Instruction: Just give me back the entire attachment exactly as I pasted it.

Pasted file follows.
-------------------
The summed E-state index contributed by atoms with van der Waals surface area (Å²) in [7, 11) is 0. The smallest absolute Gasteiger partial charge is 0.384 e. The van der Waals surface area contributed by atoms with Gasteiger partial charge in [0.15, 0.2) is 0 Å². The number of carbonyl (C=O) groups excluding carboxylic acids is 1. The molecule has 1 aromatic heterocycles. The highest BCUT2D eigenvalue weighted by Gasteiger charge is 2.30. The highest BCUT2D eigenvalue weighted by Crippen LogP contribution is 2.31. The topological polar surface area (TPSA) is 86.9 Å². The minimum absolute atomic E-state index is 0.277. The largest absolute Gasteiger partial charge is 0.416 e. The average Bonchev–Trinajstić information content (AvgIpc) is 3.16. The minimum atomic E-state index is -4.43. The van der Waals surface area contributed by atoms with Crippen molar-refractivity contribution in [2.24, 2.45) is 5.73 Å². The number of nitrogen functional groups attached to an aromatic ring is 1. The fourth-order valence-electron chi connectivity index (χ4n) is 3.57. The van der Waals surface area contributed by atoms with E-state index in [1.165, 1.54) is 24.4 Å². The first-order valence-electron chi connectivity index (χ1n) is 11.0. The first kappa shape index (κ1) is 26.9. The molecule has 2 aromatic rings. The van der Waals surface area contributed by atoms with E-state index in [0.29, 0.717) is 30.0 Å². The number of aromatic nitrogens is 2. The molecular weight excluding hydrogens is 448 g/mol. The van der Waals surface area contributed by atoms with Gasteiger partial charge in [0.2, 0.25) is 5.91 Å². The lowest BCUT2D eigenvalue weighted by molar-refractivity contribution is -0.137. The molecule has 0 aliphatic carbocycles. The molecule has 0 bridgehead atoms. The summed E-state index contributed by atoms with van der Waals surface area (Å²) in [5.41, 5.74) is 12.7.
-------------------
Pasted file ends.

The summed E-state index contributed by atoms with van der Waals surface area (Å²) in [7, 11) is 0. The smallest absolute Gasteiger partial charge is 0.384 e. The van der Waals surface area contributed by atoms with Gasteiger partial charge in [0.15, 0.2) is 0 Å². The number of carbonyl (C=O) groups excluding carboxylic acids is 1. The molecule has 1 aromatic heterocycles. The highest BCUT2D eigenvalue weighted by Gasteiger charge is 2.30. The highest BCUT2D eigenvalue weighted by Crippen LogP contribution is 2.31. The topological polar surface area (TPSA) is 86.9 Å². The minimum absolute atomic E-state index is 0.277. The largest absolute Gasteiger partial charge is 0.416 e. The average Bonchev–Trinajstić information content (AvgIpc) is 3.16. The minimum atomic E-state index is -4.43. The van der Waals surface area contributed by atoms with Crippen molar-refractivity contribution in [2.24, 2.45) is 5.73 Å². The number of nitrogen functional groups attached to an aromatic ring is 1. The fourth-order valence-electron chi connectivity index (χ4n) is 3.57. The van der Waals surface area contributed by atoms with E-state index in [1.165, 1.54) is 24.4 Å². The first-order valence-electron chi connectivity index (χ1n) is 11.0. The first kappa shape index (κ1) is 26.9. The molecule has 2 aromatic rings. The van der Waals surface area contributed by atoms with E-state index in [0.29, 0.717) is 30.0 Å². The number of aromatic nitrogens is 2. The molecular weight excluding hydrogens is 448 g/mol. The van der Waals surface area contributed by atoms with Gasteiger partial charge in [0.2, 0.25) is 5.91 Å². The lowest BCUT2D eigenvalue weighted by molar-refractivity contribution is -0.137. The molecule has 0 aliphatic carbocycles. The molecule has 0 bridgehead atoms. The summed E-state index contributed by atoms with van der Waals surface area (Å²) in [5.41, 5.74) is 12.7.